Navy satcom performance impedes warfighters

The performance of Navy shipboard satellite systems operating in the super high-frequency (SHF) and extremely high-frequency (EHF) bands is inadequate to support warfighting needs, according to a message the service sent in September.

The Navy sent the message internally to all commands but did not publicly release it. It summarizes the service’s top 10 command, control, communications and computer (C4) priorities and problems.

The message, which Federal Computer Week obtained this week, states that poor antenna reliability hampers EHF and SHF satellite communications. A lack of spare parts frequently prolongs outages on Navy ships.

The service also faces severe bandwidth problems for communications systems, the message states. Existing throughput to deployed units is “marginally sufficient to support the warfighters’ needs and woefully insufficient” for many other requirements, according to the message.

The message summarizes issues discussed at the fleet network and communications conference this summer. The message states that the Navy’s C4 priorities for this year seek to promote operations in joint and allied environments and improvements in the coordination and integration of systems on land and ships.

To address joint and allied operations, the message states that “all discussion and decisions [at the fleet conference] were framed with respect to warfighting in a joint and allied/coalition environment. It has never been more clear that our approach to C4 development, procurement and sustainment must use this imperative at its core.”

To push development of integrated systems the message states that “programmatic efforts in the C4 realm must focus on integrated warfighting capability, not specific portions of the network that will not yield gains without an end-to-end approach.”

“End-to-end procedures, doctrine and governance for C4 provisioning are lacking or inadequate with no single accountable owner,” the message adds. The Naval Network Warfare Command will be responsible for standardization, performance and development of all C4 procedures and doctrine, it states.

Fleet commanders will be accountable for the enforcement and adherence of all service-level agreements and related C4 doctrine, the message adds.

The Navy’s top 10 C4 priorities for this year that focused primarily on the joint/allied operations and integrated themes are:

* Coalition and multinational C4 interoperability. This calls for the development of an end-to-end Combined Enterprise Regional Information Exchange System to communicate with allies and coalition partners. In addition, the Navy should develop high-frequency and ultra high-frequency radio systems to handle systems traffic with allies that cannot afford satellite communications systems.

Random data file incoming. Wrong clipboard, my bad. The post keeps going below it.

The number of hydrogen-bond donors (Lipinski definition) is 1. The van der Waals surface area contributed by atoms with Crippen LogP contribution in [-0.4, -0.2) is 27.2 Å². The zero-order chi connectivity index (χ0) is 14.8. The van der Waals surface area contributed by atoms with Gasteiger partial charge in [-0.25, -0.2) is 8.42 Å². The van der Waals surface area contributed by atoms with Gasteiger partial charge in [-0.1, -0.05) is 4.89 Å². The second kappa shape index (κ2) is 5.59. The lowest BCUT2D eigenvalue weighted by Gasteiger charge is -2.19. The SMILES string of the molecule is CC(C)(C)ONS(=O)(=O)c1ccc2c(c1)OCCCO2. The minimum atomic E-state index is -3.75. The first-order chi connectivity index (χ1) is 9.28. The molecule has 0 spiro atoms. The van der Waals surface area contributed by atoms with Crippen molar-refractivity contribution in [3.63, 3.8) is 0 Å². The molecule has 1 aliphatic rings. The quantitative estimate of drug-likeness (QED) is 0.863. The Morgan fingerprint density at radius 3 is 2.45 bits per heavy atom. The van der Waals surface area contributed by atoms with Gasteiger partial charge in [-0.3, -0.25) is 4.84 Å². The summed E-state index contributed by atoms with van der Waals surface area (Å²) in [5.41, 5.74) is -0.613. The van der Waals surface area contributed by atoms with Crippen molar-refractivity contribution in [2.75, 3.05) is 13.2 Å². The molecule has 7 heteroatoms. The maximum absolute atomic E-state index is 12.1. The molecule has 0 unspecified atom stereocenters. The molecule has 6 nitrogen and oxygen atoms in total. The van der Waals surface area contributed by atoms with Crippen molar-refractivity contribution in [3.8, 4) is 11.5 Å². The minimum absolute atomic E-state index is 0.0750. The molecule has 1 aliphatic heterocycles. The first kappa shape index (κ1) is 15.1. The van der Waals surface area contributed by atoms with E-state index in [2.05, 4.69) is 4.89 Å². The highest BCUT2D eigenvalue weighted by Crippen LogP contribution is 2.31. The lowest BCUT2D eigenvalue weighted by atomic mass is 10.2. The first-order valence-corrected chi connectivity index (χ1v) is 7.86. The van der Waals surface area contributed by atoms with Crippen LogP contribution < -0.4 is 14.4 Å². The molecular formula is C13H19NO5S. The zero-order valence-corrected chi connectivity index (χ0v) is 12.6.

* Reliable satellite communications. The message requires the use of commercial satellite systems to retain a surge capability.
* Improved data throughput. There is “a continued critical requirement…for both optimization/compression software and local data replication of high-bandwidth applications,” the message states.
* Better computer network defense. The message calls for an automatic configuration control and router access control lists on all ships.
* Improved Common Operational Picture (COP) and Maritime Domain Awareness systems. This includes development of an unclassified COP to share information with allies and coalition partner nations.
* Use of real time collaboration tools. The message strongly endorses use of the Defense Information Systems Agency’s collaboration tool suite.
* Use of standards-based systems based on best practices. This section codifies the Naval Network Warfare Command’s role in standards development.
* Streamlined C4 administrative processes. This section states that current processes impede the Navy’s ability to quickly field new systems and technologies.
* Improved C4 training. This section calls for an alignment of formal Navy school training, current fleet training and an integrated battle force initiative.
* A holistic approach to warfighting network sustainment and life cycle management.

The final priority emphasizes the need for a system that breaks down barriers between ship and shore systems.

“It is absolutely vital to utilize a holistic approach to the C4 networked environment,” the message states. “Separating the shore from the ship or forward from rear is not a realistic way of ensuring reliable and redundant global communications and quickly leads to underequipped and underfunded nodes in the end-to-end network that adversely affect the entire warfighting capacity of the netted force.”

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